Born in Manila, Abad grew up in the final years of the Marcos era and its aftermath. His parents, both political activists during that time, were incarcerated for their critical dissent of the regime. Abad studied at the University of Philippines in Manila, then left the country in 2004 to pursue a bachelor’s degree in painting and printmaking at Glasgow School of Art. He went on to study at London’s Royal Academy and has lived in the British capital ever since. His socially and politically charged artworks operate within a gamut of material and mediums – textiles, drawing, installation, photography – to awaken historical spectres of greed, neocolonialism and neoliberal negligence.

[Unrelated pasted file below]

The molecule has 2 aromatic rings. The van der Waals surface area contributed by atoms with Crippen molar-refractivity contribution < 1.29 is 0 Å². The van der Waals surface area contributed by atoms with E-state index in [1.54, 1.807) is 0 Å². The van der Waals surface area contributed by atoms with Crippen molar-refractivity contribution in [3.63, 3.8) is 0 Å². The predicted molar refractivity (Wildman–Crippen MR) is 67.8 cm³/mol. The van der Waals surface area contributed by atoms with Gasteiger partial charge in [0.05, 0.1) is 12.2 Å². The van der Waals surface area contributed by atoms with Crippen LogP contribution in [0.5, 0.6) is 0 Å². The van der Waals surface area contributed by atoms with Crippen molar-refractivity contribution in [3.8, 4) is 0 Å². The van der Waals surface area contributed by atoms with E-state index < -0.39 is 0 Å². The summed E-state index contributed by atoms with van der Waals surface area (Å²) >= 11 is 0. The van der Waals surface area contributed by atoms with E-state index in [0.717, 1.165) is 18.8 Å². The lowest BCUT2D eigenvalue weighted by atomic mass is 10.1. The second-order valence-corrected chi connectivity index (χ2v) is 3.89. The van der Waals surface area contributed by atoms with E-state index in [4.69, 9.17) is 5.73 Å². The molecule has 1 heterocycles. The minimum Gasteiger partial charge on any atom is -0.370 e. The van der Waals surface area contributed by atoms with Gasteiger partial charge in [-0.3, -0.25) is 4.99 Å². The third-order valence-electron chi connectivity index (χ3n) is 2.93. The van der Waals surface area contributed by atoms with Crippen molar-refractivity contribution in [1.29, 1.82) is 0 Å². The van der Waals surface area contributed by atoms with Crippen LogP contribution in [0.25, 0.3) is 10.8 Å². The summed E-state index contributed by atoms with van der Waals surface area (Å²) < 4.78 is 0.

In 1965 Marcos won his first presidential term with a populist campaign that touted him as a decorated Second World War hero. Imelda, a former beauty queen, also proved paramount to his bid with her charm and sharp political instincts. The pair would sing duets during political rallies, foreshadowing the performative and saccharine, conjugal dictatorship to come. During his first term, Marcos initiated and supported vast infrastructure projects funded by foreign investment, which made him popular enough to be the only Philippine president elected to a second term (critics would argue that vote-buying and electoral fraud were the real reasons for this success). However, towards the end of his second term, Marcos declared Martial Law, clutching on to power with the excuse of ‘reforming society’ after facilitating economically tumultuous years and rising critical voices. The Martial Law years were the Philippines’ darkest since independence, but the regime was eventually toppled by the peaceful 1986 People Power Revolution. With the Marcos family fleeing to Hawaii (their flight into exile organised by US president Ronald Reagan), protesters stormed Malacañang, the presidential palace, and discovered the ostentatious remnants of the family’s lifestyle. Indeed, the myth of Imelda’s 3,000 pairs of shoes made global headlines and strategically eclipsed the atrocities committed by the family, as well as a legacy that left the country economically reeling from a $26 billion debt and 44.2 percent poverty rate. With the family’s departure, the objects Imelda used to cultivate a notoriously opulent and garish image also seemed to disappear over time. So far, the Presidential Commission on Good Government (PCGG) – a taskforce designated to find and repatriate the Marcoses’ missing wealth – has recovered what is estimated to be less than 10 percent of all illicit assets.